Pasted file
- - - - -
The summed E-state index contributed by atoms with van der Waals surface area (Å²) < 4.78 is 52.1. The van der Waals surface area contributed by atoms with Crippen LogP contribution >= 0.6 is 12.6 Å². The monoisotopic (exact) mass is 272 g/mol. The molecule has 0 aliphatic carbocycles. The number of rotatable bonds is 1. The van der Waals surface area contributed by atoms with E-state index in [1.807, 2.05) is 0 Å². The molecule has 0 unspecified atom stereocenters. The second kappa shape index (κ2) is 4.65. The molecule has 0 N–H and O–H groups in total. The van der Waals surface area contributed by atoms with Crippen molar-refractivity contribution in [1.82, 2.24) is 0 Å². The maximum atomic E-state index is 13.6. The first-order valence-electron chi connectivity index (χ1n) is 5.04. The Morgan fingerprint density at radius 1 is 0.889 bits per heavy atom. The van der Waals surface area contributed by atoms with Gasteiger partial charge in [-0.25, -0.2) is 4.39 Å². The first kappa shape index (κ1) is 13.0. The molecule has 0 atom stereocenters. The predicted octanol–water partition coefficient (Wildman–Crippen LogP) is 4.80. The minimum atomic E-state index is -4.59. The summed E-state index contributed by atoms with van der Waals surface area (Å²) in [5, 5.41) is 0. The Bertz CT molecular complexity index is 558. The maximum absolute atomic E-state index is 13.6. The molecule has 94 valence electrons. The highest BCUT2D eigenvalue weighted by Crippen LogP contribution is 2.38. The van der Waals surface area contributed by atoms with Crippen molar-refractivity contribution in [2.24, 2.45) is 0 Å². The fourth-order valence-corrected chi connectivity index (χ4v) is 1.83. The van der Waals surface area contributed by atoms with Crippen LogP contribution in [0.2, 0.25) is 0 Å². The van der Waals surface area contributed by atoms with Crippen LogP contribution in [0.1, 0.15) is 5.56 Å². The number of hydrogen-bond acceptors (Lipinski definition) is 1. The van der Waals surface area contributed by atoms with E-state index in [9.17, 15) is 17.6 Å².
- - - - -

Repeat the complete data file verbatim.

The summed E-state index contributed by atoms with van der Waals surface area (Å²) < 4.78 is 52.1. The van der Waals surface area contributed by atoms with Crippen LogP contribution >= 0.6 is 12.6 Å². The monoisotopic (exact) mass is 272 g/mol. The molecule has 0 aliphatic carbocycles. The number of rotatable bonds is 1. The van der Waals surface area contributed by atoms with E-state index in [1.807, 2.05) is 0 Å². The molecule has 0 unspecified atom stereocenters. The second kappa shape index (κ2) is 4.65. The molecule has 0 N–H and O–H groups in total. The van der Waals surface area contributed by atoms with Crippen molar-refractivity contribution in [1.82, 2.24) is 0 Å². The maximum atomic E-state index is 13.6. The first-order valence-electron chi connectivity index (χ1n) is 5.04. The Morgan fingerprint density at radius 1 is 0.889 bits per heavy atom. The van der Waals surface area contributed by atoms with Gasteiger partial charge in [-0.25, -0.2) is 4.39 Å². The first kappa shape index (κ1) is 13.0. The molecule has 0 atom stereocenters. The predicted octanol–water partition coefficient (Wildman–Crippen LogP) is 4.80. The minimum atomic E-state index is -4.59. The summed E-state index contributed by atoms with van der Waals surface area (Å²) in [5, 5.41) is 0. The Bertz CT molecular complexity index is 558. The maximum absolute atomic E-state index is 13.6. The molecule has 94 valence electrons. The highest BCUT2D eigenvalue weighted by Crippen LogP contribution is 2.38. The van der Waals surface area contributed by atoms with Crippen molar-refractivity contribution in [2.24, 2.45) is 0 Å². The fourth-order valence-corrected chi connectivity index (χ4v) is 1.83. The van der Waals surface area contributed by atoms with Crippen LogP contribution in [0.2, 0.25) is 0 Å². The van der Waals surface area contributed by atoms with Crippen LogP contribution in [0.1, 0.15) is 5.56 Å². The number of hydrogen-bond acceptors (Lipinski definition) is 1. The van der Waals surface area contributed by atoms with E-state index in [9.17, 15) is 17.6 Å².